At their meeting on Tuesday, Sept. 13, the Willow Park City Council approved the city’s budget for the 2022-23 fiscal year.
The budget has anticipated general fund revenues of $5,124,659 compared to expenses of $5,124,660.
As expected, the most revenue will come from property taxes ($1.9 million) and sales taxes ($1.75 million). The police department ($1,903,517) and fire department ($1,425,021) are the largest expenses.
“This budget reflects fiscal responsibility while still providing for the needs of Willow Park, particularly in the public safety departments,” City Manager Bryan Grimes said. “While we are going below the no-new-revenue rate, we will see increased revenue through new development.”
The city finished the 2021-22 fiscal year with $1,738,308 in sales tax revenue, besting the budgeted $1.4 million. It also continued a trend of increased sales tax revenue from $1,223,675 in FY 2019-20 to $1,448,563 in FY 2020-21.
The fire department’s future impact on the budget remains to be seen. In November, Willow Park residents will vote on whether to allow Parker County Emergency Services District 1 to adopt the department.
The new budget will become effective Oct. 1.
The council also approved a new property tax rate to go into effect on the same day as the new budget. The new rate is 54 cents per $100. That’s a decrease of three cents from the current rate of 57 cents per $100 and a return to the rate that was in place from 2016 through 2020.
The 2021 increase was reported as being due to additional fire department personnel.
Larry Colvin, President of the Weatherford Mountain Bike Club (WMBC), made a trails presentation to the council. Colvin, who is also the senior designer for civil, landscape, and trails for Baird, Hampton & Brown engineering consultants in Weatherford, was instrumental in the design and implementation of the Parks of Aledo Trail system. He has been designing a comprehensive single-track trail plan for the City of Willow Park for more than a year.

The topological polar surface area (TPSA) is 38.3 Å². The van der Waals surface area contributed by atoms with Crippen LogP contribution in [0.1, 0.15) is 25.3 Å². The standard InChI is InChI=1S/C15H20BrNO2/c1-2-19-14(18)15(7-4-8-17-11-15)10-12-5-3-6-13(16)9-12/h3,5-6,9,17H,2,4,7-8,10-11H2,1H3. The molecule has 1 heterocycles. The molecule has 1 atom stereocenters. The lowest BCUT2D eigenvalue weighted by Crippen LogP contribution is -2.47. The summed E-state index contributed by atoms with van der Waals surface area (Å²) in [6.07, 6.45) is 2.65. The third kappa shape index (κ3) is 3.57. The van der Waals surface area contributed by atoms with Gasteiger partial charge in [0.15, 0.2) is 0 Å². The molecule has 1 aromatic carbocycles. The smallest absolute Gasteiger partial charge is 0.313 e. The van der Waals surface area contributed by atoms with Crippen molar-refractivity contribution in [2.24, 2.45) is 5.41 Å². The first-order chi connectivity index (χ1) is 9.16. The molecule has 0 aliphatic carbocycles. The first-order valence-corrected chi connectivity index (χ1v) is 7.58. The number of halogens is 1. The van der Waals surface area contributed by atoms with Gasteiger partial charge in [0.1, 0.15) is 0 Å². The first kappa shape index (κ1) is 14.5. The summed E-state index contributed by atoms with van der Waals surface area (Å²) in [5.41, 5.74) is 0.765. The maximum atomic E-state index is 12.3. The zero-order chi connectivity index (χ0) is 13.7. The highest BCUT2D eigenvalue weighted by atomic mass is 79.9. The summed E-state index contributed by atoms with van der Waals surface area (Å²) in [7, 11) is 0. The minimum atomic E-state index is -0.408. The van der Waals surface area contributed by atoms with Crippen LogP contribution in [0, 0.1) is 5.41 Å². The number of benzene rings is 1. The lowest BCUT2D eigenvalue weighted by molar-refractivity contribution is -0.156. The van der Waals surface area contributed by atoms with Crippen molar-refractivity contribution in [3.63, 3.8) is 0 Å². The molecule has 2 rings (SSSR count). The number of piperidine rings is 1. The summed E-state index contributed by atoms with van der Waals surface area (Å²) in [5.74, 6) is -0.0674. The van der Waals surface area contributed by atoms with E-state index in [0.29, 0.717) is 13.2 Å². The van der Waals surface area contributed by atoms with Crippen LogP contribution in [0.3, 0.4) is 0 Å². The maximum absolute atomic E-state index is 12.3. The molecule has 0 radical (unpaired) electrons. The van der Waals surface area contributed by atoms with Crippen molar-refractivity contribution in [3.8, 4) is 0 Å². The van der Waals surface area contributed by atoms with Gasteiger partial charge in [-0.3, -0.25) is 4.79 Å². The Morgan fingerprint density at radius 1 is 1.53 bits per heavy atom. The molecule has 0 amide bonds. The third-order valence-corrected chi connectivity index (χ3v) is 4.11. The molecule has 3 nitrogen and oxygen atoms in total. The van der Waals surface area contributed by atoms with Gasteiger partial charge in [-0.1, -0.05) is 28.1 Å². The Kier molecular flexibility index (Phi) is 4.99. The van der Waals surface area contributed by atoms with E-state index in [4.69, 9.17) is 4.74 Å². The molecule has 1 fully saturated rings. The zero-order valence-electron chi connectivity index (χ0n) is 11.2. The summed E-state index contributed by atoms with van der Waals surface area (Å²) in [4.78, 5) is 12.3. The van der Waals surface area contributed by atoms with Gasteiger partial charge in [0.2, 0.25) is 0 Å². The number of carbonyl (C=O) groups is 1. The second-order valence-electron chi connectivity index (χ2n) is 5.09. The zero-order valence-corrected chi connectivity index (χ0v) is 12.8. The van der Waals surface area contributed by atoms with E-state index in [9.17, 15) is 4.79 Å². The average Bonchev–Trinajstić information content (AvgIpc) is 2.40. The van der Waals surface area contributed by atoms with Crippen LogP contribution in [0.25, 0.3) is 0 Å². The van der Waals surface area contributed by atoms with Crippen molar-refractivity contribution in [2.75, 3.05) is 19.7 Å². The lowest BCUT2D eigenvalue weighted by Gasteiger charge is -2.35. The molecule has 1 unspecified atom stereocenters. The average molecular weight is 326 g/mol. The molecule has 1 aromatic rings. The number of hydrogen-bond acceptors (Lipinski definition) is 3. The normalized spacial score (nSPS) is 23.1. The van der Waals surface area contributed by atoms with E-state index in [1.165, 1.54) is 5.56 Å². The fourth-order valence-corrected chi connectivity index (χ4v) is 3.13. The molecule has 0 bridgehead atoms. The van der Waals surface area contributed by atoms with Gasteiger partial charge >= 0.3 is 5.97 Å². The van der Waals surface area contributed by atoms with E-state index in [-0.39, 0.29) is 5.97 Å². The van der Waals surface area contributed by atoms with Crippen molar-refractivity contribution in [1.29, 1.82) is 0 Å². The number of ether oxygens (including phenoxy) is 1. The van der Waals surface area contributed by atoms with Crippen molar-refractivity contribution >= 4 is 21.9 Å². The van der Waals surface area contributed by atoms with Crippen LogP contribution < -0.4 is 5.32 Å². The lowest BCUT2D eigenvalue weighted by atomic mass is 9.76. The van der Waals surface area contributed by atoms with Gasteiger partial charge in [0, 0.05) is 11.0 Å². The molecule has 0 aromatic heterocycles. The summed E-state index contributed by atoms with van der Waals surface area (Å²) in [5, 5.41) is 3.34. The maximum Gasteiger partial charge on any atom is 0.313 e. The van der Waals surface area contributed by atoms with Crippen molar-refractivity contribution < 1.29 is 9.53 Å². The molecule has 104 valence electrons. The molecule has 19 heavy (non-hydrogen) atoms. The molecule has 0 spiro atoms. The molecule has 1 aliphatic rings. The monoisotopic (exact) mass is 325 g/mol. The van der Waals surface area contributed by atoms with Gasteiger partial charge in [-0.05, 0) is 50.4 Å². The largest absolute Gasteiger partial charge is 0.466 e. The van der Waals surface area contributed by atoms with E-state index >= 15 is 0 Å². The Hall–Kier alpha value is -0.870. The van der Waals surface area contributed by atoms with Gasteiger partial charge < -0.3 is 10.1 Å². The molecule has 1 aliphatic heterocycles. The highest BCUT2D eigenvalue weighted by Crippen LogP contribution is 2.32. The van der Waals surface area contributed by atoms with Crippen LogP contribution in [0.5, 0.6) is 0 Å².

In addition, Colvin has also been in contact and involved with the surrounding cities of Annetta, North Annetta, Aledo, Hudson Oaks, and Weatherford, as well as several Parker County officials. His plan is to connect all of his proposed trails, those of other cities, and ones existing into one connecting trail system he has named East Parker County Trails (EPCoT).
“The great thing about these trails is everybody can take advantage of them,” Colvin said, noting that they can be used for walking, running, hiking, biking, and even walking a dog.
He has been working with Willow Park Mayor Pro Tem Lea Young on getting a contract submitted for the update of the trail map in the Parks and Trails Master Plan of Willow Park, along with cost estimates for the final design and construction of all Willow Park trails.
EPCoT is a collaboration to create a hike-and-bike route utilizing public roadways, existing and proposed paved trails and dedicated bike lanes, to connect downtown Aledo with Lake Weatherford. The EPCoT Trail proposes to connect existing mountain bike trail networks in Aledo (The Pit Kids' Skills Area and Trail, along with the Parks of Aledo Trails) and in Weatherford (Quanah Hill). Additionally, the City of Willow Park and the WMBC have created a concept mountain bike trail map that proposes upwards of nine miles of new single-track trails.
The goal of EPCoT will be to create an all-weather road bike route that will connect the existing and proposed mountain bike trailheads to one another.
Colvin added another possibility for the trails.
“I think having a Willow Park Marathon would be cool,” he said with a grin. “I’ve never been accused of not thinking big.”
The City of Willow Park will participate in National Night Out on Oct. 4 at 5:30 p.m. at the Public Safety Building on West Stagecoach Trail. The Willow Park Police and Fire Departments will be on hand, along with several community partners.
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